In June 2014, First Lady Michelle Obama launched the Mayors Challenge to End Veteran Homelessness by the end of 2015. New Orleans Mayor Mitch Landrieu was galvanized, and returned home filled with determination. He assembled a broad public-private partnership and enlisted these leaders in a committed and very public effort to achieve this ambitious goal – a full year early.
Local leaders, as well as staff at all levels of community agencies, began meeting immediately to chart the course forward. Elected and appointed officials, UNITY of Greater New Orleans (the Continuum of Care lead agency), the U.S. Department of Veterans Affairs (VA), the U.S. Department of Housing and Urban Development (HUD), and dozens of nonprofit agencies came together to map out strategies, identify veterans in need, organize and implement a process, expand outreach for housing, and more.
The effort employed many strategies. A Master List was updated regularly. As bottlenecks were identified, the team moved swiftly to overcome them. For example, at the outset, it took 2-4 weeks to determine veteran status, but the VA reduced this to a one-day turnaround. As the lack of rental units emerged as a barrier, the Mayor wrote directly to landlords asking them to participate and many – some veterans themselves – made units available and expedited access. More than 150 Military volunteers contributed, going out at night on street outreach teams as well as helping to furnish and equip apartments for veterans.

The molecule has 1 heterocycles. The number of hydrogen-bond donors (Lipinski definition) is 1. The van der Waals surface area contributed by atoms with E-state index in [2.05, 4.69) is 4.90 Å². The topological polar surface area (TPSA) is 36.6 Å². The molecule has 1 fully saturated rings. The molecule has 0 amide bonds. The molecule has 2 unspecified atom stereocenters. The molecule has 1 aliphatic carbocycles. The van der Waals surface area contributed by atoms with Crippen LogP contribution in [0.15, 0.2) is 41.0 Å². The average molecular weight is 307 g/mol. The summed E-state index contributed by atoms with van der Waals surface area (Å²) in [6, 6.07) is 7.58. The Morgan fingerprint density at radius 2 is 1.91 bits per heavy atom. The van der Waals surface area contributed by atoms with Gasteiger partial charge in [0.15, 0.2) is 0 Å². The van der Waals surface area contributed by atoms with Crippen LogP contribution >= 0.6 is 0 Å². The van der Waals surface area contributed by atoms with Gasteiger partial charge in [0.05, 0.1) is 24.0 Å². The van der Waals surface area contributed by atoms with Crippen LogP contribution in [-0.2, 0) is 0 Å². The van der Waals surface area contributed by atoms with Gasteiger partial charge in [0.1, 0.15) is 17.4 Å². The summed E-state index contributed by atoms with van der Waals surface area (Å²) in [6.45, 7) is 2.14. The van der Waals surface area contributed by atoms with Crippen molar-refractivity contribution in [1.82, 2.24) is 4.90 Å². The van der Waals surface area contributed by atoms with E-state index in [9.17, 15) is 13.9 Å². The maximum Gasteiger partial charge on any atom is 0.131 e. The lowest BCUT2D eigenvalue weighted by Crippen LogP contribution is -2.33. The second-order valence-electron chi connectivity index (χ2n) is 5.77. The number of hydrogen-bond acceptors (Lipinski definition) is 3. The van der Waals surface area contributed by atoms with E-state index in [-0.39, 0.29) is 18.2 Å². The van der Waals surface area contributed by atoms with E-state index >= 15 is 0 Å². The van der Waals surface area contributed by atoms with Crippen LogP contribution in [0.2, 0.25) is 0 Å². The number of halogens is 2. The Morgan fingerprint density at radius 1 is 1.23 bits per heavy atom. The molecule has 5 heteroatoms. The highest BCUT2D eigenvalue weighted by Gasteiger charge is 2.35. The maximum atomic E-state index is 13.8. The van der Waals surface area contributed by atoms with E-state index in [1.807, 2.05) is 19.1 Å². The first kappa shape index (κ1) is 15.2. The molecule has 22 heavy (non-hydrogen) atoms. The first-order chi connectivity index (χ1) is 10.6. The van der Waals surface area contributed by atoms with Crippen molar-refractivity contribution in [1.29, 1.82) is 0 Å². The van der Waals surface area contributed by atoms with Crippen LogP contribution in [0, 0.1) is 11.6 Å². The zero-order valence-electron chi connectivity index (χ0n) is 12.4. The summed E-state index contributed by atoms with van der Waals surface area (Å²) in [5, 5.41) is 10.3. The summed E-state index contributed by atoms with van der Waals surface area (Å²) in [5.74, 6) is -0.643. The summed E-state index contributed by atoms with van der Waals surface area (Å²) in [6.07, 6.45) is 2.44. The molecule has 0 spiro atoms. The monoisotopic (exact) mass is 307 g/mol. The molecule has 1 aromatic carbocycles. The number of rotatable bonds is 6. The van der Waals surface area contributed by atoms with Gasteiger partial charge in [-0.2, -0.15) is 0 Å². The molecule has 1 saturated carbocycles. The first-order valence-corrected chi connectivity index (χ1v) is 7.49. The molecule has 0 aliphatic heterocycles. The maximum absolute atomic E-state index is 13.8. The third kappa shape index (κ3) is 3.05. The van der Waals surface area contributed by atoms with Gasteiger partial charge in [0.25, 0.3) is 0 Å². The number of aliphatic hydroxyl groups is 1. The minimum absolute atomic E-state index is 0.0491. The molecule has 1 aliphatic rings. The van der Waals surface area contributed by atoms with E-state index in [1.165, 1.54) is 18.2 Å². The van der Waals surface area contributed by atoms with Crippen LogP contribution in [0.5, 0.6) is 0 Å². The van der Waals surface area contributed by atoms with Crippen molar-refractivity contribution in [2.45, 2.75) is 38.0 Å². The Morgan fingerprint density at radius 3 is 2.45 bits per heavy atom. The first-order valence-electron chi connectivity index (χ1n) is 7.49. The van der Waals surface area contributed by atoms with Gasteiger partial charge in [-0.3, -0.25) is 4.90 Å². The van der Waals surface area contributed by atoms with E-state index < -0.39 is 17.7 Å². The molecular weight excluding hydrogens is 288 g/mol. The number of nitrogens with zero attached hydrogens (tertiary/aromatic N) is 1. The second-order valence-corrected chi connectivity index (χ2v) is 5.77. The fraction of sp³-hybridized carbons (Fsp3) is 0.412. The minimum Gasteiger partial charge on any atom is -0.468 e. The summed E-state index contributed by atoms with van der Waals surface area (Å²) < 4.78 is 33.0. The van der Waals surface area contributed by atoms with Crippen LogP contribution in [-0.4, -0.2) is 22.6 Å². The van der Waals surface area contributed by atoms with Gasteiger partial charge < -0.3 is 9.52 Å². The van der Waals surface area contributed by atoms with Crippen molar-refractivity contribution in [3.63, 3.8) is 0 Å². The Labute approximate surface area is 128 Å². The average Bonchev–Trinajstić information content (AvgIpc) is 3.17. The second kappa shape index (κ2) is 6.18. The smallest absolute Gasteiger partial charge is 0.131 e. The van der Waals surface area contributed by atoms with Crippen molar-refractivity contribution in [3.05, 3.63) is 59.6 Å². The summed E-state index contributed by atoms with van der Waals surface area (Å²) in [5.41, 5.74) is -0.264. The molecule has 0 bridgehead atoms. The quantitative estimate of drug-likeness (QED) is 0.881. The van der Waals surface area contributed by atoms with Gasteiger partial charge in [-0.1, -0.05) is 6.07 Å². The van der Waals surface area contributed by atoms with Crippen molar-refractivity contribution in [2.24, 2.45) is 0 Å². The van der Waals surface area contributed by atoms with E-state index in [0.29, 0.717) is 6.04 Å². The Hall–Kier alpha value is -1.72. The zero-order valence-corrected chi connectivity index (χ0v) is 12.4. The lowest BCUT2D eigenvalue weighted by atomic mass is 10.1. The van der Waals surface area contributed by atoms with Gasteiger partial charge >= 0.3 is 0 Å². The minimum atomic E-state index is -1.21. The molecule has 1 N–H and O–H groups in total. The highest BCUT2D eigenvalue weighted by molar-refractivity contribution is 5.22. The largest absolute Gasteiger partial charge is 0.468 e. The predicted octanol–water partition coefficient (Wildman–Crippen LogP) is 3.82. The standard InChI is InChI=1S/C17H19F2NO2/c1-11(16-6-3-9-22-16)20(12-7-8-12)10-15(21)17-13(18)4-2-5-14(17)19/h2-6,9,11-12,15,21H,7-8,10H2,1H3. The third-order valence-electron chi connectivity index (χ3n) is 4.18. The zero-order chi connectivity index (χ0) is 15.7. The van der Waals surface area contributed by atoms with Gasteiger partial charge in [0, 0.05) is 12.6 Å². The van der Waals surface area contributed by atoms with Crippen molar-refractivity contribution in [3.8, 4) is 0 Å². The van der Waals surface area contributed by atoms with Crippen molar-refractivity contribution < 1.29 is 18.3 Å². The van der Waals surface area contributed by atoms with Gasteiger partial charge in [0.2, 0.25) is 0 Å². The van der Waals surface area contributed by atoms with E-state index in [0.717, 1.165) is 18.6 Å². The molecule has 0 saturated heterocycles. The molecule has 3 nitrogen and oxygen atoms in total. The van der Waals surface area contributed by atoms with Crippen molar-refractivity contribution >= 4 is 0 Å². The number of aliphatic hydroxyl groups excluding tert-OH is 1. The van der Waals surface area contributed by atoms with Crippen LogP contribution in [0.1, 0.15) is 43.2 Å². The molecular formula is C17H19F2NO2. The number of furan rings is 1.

Despite the collective efforts, housing placements were not on pace to meet the December 2014 goal. In response, a series of mid-course corrections were introduced that sharply accelerated the process.
The retooled approach was successful and on January 5, 2015, Mayor Landrieu announced that New Orleans had become the first city in the United States to end veteran homelessness.
Interviews and site visits were held with stakeholders from the City of New Orleans, UNITY of Greater New Orleans, Volunteers of America, the VA, the Housing of Authority of New Orleans, the State of Louisiana’s Housing Corporation, the Mayors Military Advisory Group, and others. The resulting report – filled with tools, tactics, quotes, and strategies – combines insights and experiences from committed individuals who contributed at all levels.
This guidance document should be useful for other community leaders seeking to mobilize a significant local response as well as to local HUD, VA, and community advocates and providers working to optimize their current activities.
Previously HUD presented a webinar with several key players from New Orleans, reflecting on what they did to reach this goal.